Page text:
Henri Amel thought of everything.  It was so, so, so simple to remove the washing machine from the cabinetry.  Bill unscrewed the 2 ultra-long bolts that hold the machine stationary and the tongue-in-groove cabinet fell apart like a finely machined clam shell.  One L-shaped side was easily removed from the other fixed L-shaped side.  The "Ls" joined together with fine cabinetry tongue-in-groove.  Putting it back together was just as easy.  Except we then learned that there were built in guides for the 25-inch or so long bolts.  Just guide in the bolt and it aligned perfectly.

The machine slid out easily.  We tilted it so Bill could access the pump-out water pump.  He found the clean-out access for that pump and cleaned it out with the shop vac.  It looked like a large hair ball had been blocking the outflowing water and causing the pump not to work.  Because the water was not pumping out, the machine would not spin dry.  While everything was apart, Bill took this opportunity to coat all contacts with Corrosion X.  (Truly cannot recommend this product more highly!!)

We put it all back together and ran another load of laundry.  All worked just as it should.  What a relief!  And to look on the bright side -- I was finally able to clean the floor inside that cabinet.

This morning while Bill was on the mixing elbow quest, I cleaned the carpets.  And they look fabulous!  This is a chore best done while docked and one has shore power for the shop vac.  I brought all the carpets into the cockpit.  I stood beneath the shade awning with the big fan blowing right on me as I worked.  The cockpit table is the perfect height for this type work.  The process involved first vacuuming each carpet piece; then using the water hose to thoroughly soak one carpet piece at a time.  Next I scrubbed each piece with a stiff brush and finished by vacuuming very well with the shop vac.  The resulting muddy water inside the shop vac was disgusting, so I know this method cleaned the carpets very well.  The last time the carpets were cleaned was in New Zealand when we rented a steam-cleaning machine.  Ever since then I have felt that there was still cleanser residue left in the carpets.  So today I used just plain water and the results speak volumes.  The carpets haven't looked this good since we have owned the boat.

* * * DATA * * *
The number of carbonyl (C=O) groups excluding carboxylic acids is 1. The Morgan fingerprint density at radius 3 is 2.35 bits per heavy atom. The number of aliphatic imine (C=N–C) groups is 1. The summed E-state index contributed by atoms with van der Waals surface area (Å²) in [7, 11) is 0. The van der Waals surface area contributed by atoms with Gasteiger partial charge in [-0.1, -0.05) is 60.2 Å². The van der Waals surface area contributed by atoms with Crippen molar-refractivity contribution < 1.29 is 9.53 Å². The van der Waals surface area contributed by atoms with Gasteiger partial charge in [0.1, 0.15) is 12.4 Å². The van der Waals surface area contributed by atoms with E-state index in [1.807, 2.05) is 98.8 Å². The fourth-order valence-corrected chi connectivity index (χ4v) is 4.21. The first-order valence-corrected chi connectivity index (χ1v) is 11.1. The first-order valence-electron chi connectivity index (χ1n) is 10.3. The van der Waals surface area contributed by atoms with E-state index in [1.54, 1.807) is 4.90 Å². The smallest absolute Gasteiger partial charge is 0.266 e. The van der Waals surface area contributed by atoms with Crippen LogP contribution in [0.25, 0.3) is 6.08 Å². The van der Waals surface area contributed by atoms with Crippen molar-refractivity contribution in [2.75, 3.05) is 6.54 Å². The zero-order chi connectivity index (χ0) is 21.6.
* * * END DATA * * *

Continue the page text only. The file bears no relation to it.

Tuesday, December 21, 2010

Photos and Observations

Deadwood in Phuket    
 When in Patong last Friday we found Deadwood in Phuket.  Only Americans will understand that comment.   This sign was in the bar off the sidewalk at the entrance to the Tiger Hotel.  Lots of pretty girls sitting around to join you as you enjoy that "Fucking Cold Beer."  All for a fee, of course.  Patong has all the most sought-after entertainment of Phuket Island.  Tourists crowd the place day and night.  There are lots of specialty bars, such as the lady boys.  Why tourists want to see bars filled with transvestites is beyond my understanding.  So these men like to dress as women.  So what!  Who cares.  The Tiger Hotel is right next to the Bangla Boxing Center, and their girls are quite definitely not lady boys.

Yesterday we rented a car, not sharing with other friends this time.  That is because our friends have cleared out of Thailand and moved on to the Similan Islands to await increasing winds to send them on their way to Sri Lanka.  The Similan Islands are a national park of Thailand about 65 miles away from Phuket.  We also probably will head there soon.  Other friends are currently en route from Langkawi to Phuket but likely will not arrive until after Christmas.  So we had a rent car all to ourselves yesterday.  And what was the first thing we did?  Well, of course, pick up another cruising couple walking in the heat on the very long entrance road from the marina.

I have already forgotten their names, but they are Brits from Guernsey who are participating in the Blue Water Rally round-the-world.   Turned out we had planned to go to several of the same places they wanted to go, so they rode along with us for a couple of hours as we visited various chandleries in search of certain brands and models of oil filters and impellers and other such boat candy.  And during this process Bill and I learned a bit about Guernsey and Jersey.  Guernsey is actually separate from the UK, with their own government and currency and not members of the EU.  Enjoyed talking with these folks.  They related several problems that members of the BWR encountered in Kupang and Bali.  Indonesia turned out to be very expensive for the rally members, well more than $1,000 more than we paid in various Indonesian fees.  I think this world renown rally was ripped off royally while in Indonesia.

We dropped them back at Royal Phuket Marina and then visited the Central Festival mall, where we found the nicest and most expensive supermarket on Phuket Island.  We went to this mall in search of a replacement battery for my watch.  But apparently Rado watches are not sold anywhere on Phuket Island; so when my watch stops I will do without.  The nice supermarket had the best-looking cuts of "organic" meats and chicken.  We loaded up on as many chicken breast tenders as I thought might fit in our fridge and freezer, plus wonderful thick steaks that we will grill for Christmas dinner.  It is too hot to even think about roasting or baking anything normal for Christmas dinner.  We will do a tropical yuletide celebration.